Elisabeth Schwarzhaupt

* 07.01.1901 (Frankfurt/Main) 30.10.1986 (Frankfurt/Main) Germany
Fields of activity: Politikerin, erste Ministerin in Deutschland, Juristin
Author: Erla Spatz-Zöllner

Elisabeth Schwarzhaupt

The motive of my life became the question how to adapt the woman’s part to get the same chances of development as men and to have children while the social system is changing”

(Source: http://www.kas.de/wf/de/71.8516/)


Why do I think this woman is important?

In 1932 she disagreed in public with the NS policy on women’s issues. She was crucial for the decision to change the patriarchal legislation in favour of women’s and children’s rights in 1956. As minister of health she initiated new programs in cancer check-up and research, in polio vaccination and in environmental protection.



From a judge to a senior church official

In 1932, as a member of the liberal peoples’ party (DVP), Elisabeth Schwarzhaupt warned in speeches about the politics of the National Socialists. Also in her paper “Significance of women in National Socialism” published in the same year, she disagreed with the NS policy on women’s issues. She suffered herself from the cruelty of the new NS regime, when her fiancé, a Jewish doctor, had to flee to Switzerland because he was not allowed to work any longer in Germany. She stayed in Germany because she could not find a suitable employment in Switzerland. They separated in 1936. He emigrated to the US. To earn her own money was very important to Elisabeth Schwarzhaupt. She knew how her mother was suffering when she was not allowed to work in her profession as a teacher. In Frankfurt Schwarzhaupt started as a trainee judge for women’s legal protection. Here she noticed the discriminatory consequences of the patriarchal family legislation of 1900. To be nearer to her fiancé she went to Dortmund as a substitute judge.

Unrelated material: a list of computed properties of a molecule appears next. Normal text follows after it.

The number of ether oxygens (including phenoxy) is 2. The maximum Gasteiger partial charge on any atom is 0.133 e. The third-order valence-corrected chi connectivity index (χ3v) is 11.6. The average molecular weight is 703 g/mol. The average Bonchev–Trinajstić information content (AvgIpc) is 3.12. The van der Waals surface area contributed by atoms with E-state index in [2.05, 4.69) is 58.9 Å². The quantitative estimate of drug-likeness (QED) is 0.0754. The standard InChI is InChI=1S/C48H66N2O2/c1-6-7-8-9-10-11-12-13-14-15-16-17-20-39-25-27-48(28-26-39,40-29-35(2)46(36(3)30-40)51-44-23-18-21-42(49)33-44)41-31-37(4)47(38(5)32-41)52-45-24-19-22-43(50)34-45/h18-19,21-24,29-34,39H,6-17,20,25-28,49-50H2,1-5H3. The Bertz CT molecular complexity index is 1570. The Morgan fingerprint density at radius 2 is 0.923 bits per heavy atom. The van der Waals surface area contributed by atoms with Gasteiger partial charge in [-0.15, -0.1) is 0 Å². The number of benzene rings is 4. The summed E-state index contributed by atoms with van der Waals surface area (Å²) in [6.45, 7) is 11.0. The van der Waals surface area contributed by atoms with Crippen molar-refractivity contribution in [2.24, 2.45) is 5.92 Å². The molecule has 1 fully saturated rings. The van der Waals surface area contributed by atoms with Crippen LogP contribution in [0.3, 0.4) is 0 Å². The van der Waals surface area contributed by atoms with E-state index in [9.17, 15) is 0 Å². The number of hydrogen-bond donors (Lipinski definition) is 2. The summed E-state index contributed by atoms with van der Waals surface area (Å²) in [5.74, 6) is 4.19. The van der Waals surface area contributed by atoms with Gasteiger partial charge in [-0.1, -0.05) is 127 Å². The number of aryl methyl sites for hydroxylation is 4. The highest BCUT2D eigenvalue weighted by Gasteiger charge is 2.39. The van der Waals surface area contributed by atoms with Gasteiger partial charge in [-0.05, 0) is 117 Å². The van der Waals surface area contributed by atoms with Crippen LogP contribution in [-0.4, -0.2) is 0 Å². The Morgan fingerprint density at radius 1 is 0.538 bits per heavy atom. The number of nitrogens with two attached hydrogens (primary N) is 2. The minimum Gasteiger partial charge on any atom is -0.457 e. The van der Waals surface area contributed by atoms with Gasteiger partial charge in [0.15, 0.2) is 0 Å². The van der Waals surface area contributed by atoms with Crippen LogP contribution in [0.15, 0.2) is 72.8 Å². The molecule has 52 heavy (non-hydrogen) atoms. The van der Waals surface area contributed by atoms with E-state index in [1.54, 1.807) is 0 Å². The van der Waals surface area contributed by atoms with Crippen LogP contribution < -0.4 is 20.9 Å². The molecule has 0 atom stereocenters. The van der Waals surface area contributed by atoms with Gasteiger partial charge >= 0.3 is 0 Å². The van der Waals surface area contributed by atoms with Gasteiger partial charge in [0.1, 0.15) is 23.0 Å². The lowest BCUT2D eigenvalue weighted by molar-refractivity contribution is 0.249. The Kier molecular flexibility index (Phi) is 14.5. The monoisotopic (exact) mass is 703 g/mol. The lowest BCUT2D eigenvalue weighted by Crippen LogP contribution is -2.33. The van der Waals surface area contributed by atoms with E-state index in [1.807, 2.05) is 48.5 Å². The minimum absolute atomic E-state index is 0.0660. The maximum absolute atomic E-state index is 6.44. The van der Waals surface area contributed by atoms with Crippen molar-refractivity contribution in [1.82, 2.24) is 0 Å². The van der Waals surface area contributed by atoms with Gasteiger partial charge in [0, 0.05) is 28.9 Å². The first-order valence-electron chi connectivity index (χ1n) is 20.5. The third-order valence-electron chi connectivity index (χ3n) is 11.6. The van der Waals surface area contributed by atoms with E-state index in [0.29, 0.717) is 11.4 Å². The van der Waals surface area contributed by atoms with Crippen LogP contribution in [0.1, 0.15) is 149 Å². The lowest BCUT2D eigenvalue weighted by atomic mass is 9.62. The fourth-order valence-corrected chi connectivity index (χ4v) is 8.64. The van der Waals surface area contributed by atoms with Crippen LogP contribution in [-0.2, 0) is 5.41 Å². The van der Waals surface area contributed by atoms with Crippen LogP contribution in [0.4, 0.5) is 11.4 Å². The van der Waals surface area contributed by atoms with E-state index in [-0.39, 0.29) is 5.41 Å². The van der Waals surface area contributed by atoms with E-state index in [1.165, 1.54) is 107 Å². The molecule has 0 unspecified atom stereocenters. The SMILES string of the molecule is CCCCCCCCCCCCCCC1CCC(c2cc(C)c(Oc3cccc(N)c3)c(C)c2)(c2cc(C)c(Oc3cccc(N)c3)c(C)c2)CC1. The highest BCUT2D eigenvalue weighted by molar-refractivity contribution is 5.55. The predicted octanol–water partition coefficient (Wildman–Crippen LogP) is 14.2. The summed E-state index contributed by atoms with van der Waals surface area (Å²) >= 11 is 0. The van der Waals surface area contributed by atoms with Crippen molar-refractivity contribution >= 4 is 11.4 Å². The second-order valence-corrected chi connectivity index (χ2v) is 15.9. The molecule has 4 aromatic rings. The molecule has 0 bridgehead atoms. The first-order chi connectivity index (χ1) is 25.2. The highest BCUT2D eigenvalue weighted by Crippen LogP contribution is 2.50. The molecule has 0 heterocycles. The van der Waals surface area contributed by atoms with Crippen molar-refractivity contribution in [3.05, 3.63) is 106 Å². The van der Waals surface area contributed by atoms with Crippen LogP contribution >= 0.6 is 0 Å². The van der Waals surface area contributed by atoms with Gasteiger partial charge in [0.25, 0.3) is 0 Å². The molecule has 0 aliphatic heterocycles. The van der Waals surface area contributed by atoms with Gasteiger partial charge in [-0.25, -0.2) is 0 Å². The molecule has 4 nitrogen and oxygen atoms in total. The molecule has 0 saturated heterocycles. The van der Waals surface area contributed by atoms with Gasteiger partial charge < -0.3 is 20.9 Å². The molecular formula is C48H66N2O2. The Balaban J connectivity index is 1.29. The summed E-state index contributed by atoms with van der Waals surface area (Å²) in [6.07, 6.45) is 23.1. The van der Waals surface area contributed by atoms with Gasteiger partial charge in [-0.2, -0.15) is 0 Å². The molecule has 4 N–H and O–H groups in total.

In 1933 she lost this employment because of the NS legislation excluding women as judges. To start a new orientation she went to Berlin and worked for the association of pensioners. She wrote her thesis on the subject of “Foreign currency clauses in the law of obligations”. In 1935 she obtained the doctorate. From 1935 to 1945 Dr. Schwarzhaupt worked as jurist in the office of the Protestant Church. She had to check the legislation reforming the criminal law and the divorce law. Once again she remarked the continuation of women’s discrimination in the texts of the laws. She became a senior church official and went to Frankfurt in 1945 to organize the protestant youth and women’s issues. As a deputy for the international relationship of the protestant church since 1948 she learned much about the situation of women all over the world.


Member of the German parliament (Bundestag) 1953-1969, battle against the decision-making competence of men

“That is very disturbing for a church official” Dr. Helene Weber, a Catholic CDU-member of the parliament, lashed out against Elisabeth Schwarzhaupt when this one prevented in 1956 the draft legislation on family law of the Adenauer government. The history: In 1953 Schwarzhaupt became a CDU (Christian Democratic Union) member of the German parliament. As a member of the committee for laws she influenced the reform of the family law. From her professional career she knew the discriminating effects on women of the former family laws from 1900. Therefore she was fighting vehemently against the right of ultimate decision for men, also known as obedience-paragraph §1354 (BGB). This paragraph and the paragraphs §1628 and §1629 forced women into doing what their men wanted in all questions concerning family and marriage issues and the education and representation of the children. The draft legislation of the cabinet maintained all these clauses and with it the prioritisation of men!